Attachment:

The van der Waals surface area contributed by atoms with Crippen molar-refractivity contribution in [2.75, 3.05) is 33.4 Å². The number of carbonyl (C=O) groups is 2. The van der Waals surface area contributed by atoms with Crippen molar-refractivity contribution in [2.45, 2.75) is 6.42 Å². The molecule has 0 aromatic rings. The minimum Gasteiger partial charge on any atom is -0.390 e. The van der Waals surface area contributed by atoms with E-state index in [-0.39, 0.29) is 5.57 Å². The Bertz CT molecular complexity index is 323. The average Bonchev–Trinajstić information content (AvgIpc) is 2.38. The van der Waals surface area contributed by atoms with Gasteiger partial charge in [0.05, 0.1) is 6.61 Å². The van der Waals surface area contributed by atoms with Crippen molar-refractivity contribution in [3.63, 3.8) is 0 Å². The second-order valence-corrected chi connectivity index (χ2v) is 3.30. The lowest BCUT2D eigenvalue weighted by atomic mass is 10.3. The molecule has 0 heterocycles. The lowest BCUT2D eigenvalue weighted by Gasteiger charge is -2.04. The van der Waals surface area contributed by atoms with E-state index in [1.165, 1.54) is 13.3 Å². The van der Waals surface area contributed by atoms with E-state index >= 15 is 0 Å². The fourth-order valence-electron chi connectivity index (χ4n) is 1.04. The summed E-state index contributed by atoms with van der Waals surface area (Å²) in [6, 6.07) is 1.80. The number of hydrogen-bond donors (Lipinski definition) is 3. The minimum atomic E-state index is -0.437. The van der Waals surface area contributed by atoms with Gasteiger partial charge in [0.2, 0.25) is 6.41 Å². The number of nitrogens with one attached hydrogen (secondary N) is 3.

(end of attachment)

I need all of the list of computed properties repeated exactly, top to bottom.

The van der Waals surface area contributed by atoms with Crippen molar-refractivity contribution in [2.75, 3.05) is 33.4 Å². The number of carbonyl (C=O) groups is 2. The van der Waals surface area contributed by atoms with Crippen molar-refractivity contribution in [2.45, 2.75) is 6.42 Å². The molecule has 0 aromatic rings. The minimum Gasteiger partial charge on any atom is -0.390 e. The van der Waals surface area contributed by atoms with E-state index in [-0.39, 0.29) is 5.57 Å². The Bertz CT molecular complexity index is 323. The average Bonchev–Trinajstić information content (AvgIpc) is 2.38. The van der Waals surface area contributed by atoms with Gasteiger partial charge in [0.05, 0.1) is 6.61 Å². The van der Waals surface area contributed by atoms with Crippen molar-refractivity contribution in [3.63, 3.8) is 0 Å². The second-order valence-corrected chi connectivity index (χ2v) is 3.30. The lowest BCUT2D eigenvalue weighted by atomic mass is 10.3. The molecule has 0 heterocycles. The lowest BCUT2D eigenvalue weighted by Gasteiger charge is -2.04. The van der Waals surface area contributed by atoms with E-state index in [1.165, 1.54) is 13.3 Å². The van der Waals surface area contributed by atoms with E-state index >= 15 is 0 Å². The fourth-order valence-electron chi connectivity index (χ4n) is 1.04. The summed E-state index contributed by atoms with van der Waals surface area (Å²) in [6, 6.07) is 1.80. The number of hydrogen-bond donors (Lipinski definition) is 3. The minimum atomic E-state index is -0.437. The van der Waals surface area contributed by atoms with Gasteiger partial charge in [0.2, 0.25) is 6.41 Å². The number of nitrogens with one attached hydrogen (secondary N) is 3.